Health Care Tips, Announcements, and More
Five Things to Do This Spring for Your Health
- Try something new. Challenging yourself — whether by switching up your daily routine, or learning a new skill — is good exercise for the brain.
- Keep a food diary. A recent study found that writing down what they ate in a journal helped dieters lose weight.
- Write down your medications. And keep the list (including over-the-counter meds) updated and handy so you can share it with your health care team if you're sick or injured.
- Get your vitamin D. In parts of the Northwest it's difficult to get the vitamin D you need just from the sun. Most people need a supplement of 600 international units (IU) a day.
- Fight fatigue. It may sound counterintuitive, but getting exercise may boost your energy more than a nap or a cup of coffee.
Trustees Elected, 2013 Recruitment Underway
Group Health Cooperative's voting members elected two new Board of Trustees members and two incumbents in October 2012. New trustees are Katie Bell and Phillip J. Haas. Re-elected trustees are Porsche Everson and Harry Harrison Jr.
Applications are now being accepted for three Board positions that will open at year's end. Preferred qualifications for candidates include knowledge of health care issues, care delivery systems, and health insurance; demonstrated leadership in management, strategic planning, and policy setting for complex organizations; and a proven ability to work effectively as part of a team. Trustees, who are elected to a three-year term, must be Group Health members.
Apply for candidate nomination. The application deadline is April 3, and the election is in October. For information, call 206-448-2073 or toll-free 1-800-252-3305, ext. 21.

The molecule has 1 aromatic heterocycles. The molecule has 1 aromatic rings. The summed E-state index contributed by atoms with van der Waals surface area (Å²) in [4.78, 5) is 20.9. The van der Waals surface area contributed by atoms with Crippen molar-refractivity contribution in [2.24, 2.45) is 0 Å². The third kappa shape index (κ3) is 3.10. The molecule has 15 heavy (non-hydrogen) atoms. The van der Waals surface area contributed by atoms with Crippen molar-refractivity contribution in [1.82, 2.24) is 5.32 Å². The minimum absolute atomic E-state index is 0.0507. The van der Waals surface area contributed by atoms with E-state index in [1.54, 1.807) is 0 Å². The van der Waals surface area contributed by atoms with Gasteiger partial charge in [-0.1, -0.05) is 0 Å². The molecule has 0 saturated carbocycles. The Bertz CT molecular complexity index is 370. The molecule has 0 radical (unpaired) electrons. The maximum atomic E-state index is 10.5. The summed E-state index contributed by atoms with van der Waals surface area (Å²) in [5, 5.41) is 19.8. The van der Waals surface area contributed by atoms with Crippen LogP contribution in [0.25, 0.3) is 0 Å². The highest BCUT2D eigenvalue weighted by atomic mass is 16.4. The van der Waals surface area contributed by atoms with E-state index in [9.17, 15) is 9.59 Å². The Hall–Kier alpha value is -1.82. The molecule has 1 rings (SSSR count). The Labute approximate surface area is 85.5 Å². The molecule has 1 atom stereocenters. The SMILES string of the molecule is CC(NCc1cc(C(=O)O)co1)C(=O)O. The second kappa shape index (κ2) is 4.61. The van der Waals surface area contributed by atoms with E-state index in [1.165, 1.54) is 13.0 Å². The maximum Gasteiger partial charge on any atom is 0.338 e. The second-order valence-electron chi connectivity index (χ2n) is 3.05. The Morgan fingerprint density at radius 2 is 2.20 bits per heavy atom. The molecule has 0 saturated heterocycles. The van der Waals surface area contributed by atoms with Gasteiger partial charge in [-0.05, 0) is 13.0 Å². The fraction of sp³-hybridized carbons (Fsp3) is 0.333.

Not a Voting Member?
You have until Aug. 6 to register to be eligible to vote in the fall election. All members aged 18 and older can register.
Running Out of Rx? Reorder Online
Next time you need a prescription refilled, you don't need to take a number, stand in line, or travel to pick it up. Just log in to MyGroupHealth for Members, or use our mobile app, and reorder your prescription online for home delivery. (First, you must register for MyGroupHealth for Members.)
You can track your refill online so you'll know when to expect its arrival. And if you've been filling your prescriptions at a community pharmacy, no problem. Just transfer them to Group Health Pharmacy Services and get the convenience of online refills.
Coverage for Breast Reconstruction
Group Health provides coverage for mastectomy-related services, including all stages of reconstruction and surgery to achieve symmetry between the breasts, prostheses, and treatment for complications resulting from a mastectomy, including lymphedema. Call Customer Service toll-free at 1-888-901-4636 for details about your benefits.
Traveling Soon? We've Got You Covered
If you're heading out of town, it's good to know that all Group Health members are covered for emergency care anywhere in the world. Your health plan may have an emergency deductible, so check coverage before you leave home. Questions? Call Customer Service toll-free at 1-888-901-4636.
If you do have a medical emergency while traveling, call 911 or the local emergency assistance number. Then within 24 hours, or as soon as reasonably possible, call our Emergency Notification Line toll-free at 1-888-457-9516 so we can follow up with your care.
When traveling out of our service area, also keep in mind:
- You can receive routine care from Kaiser Permanente as a visiting member. Check kaiserpermanente.org to see where facilities are located.
- Our Travel Advisory Service offers information and medical recommendations if you are traveling to less-developed countries. Call 206-326-3488 or toll-free 1-800-562-6300, ext. 3488, at least two months prior to departure to allow time for immunizations if they're needed. The service is free, but immunizations are not.
- Plan ahead and obtain a supply of prescriptions you'll need for the duration of your travel.
- The Consulting Nurse Service is available by phone (toll-free 1-800-297-6877) or e-mail (via our "E-Mail Your Health Care Team" feature) to provide medical advice anywhere in the world. (You must be registered to use the secure e-mail service.)